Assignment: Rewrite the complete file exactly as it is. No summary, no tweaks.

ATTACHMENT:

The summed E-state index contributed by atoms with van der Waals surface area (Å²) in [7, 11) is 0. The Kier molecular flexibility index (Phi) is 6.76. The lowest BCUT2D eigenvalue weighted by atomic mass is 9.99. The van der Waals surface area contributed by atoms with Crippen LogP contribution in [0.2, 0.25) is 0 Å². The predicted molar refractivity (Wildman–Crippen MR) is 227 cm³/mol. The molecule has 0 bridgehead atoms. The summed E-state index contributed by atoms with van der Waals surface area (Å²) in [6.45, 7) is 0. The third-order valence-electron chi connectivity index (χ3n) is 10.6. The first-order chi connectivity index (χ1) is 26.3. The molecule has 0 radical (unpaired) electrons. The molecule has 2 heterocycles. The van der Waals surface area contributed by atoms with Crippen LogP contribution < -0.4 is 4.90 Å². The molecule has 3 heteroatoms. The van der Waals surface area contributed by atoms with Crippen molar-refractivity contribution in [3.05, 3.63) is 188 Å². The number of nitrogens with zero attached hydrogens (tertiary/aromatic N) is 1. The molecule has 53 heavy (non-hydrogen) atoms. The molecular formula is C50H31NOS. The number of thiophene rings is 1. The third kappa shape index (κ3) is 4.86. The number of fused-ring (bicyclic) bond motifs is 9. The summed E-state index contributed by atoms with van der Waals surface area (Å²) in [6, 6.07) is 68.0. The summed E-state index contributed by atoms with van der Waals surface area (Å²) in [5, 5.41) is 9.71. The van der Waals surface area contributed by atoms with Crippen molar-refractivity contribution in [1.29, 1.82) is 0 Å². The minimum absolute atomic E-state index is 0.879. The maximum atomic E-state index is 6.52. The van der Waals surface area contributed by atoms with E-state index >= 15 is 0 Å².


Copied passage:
The summed E-state index contributed by atoms with van der Waals surface area (Å²) in [7, 11) is 0. The Kier molecular flexibility index (Phi) is 6.76. The lowest BCUT2D eigenvalue weighted by atomic mass is 9.99. The van der Waals surface area contributed by atoms with Crippen LogP contribution in [0.2, 0.25) is 0 Å². The predicted molar refractivity (Wildman–Crippen MR) is 227 cm³/mol. The molecule has 0 bridgehead atoms. The summed E-state index contributed by atoms with van der Waals surface area (Å²) in [6.45, 7) is 0. The third-order valence-electron chi connectivity index (χ3n) is 10.6. The first-order chi connectivity index (χ1) is 26.3. The molecule has 0 radical (unpaired) electrons. The molecule has 2 heterocycles. The van der Waals surface area contributed by atoms with Crippen LogP contribution < -0.4 is 4.90 Å². The molecule has 3 heteroatoms. The van der Waals surface area contributed by atoms with Crippen molar-refractivity contribution in [3.05, 3.63) is 188 Å². The number of nitrogens with zero attached hydrogens (tertiary/aromatic N) is 1. The molecule has 53 heavy (non-hydrogen) atoms. The molecular formula is C50H31NOS. The number of thiophene rings is 1. The third kappa shape index (κ3) is 4.86. The number of fused-ring (bicyclic) bond motifs is 9. The summed E-state index contributed by atoms with van der Waals surface area (Å²) in [6, 6.07) is 68.0. The summed E-state index contributed by atoms with van der Waals surface area (Å²) in [5, 5.41) is 9.71. The van der Waals surface area contributed by atoms with Crippen molar-refractivity contribution in [1.29, 1.82) is 0 Å². The minimum absolute atomic E-state index is 0.879. The maximum atomic E-state index is 6.52. The van der Waals surface area contributed by atoms with E-state index >= 15 is 0 Å².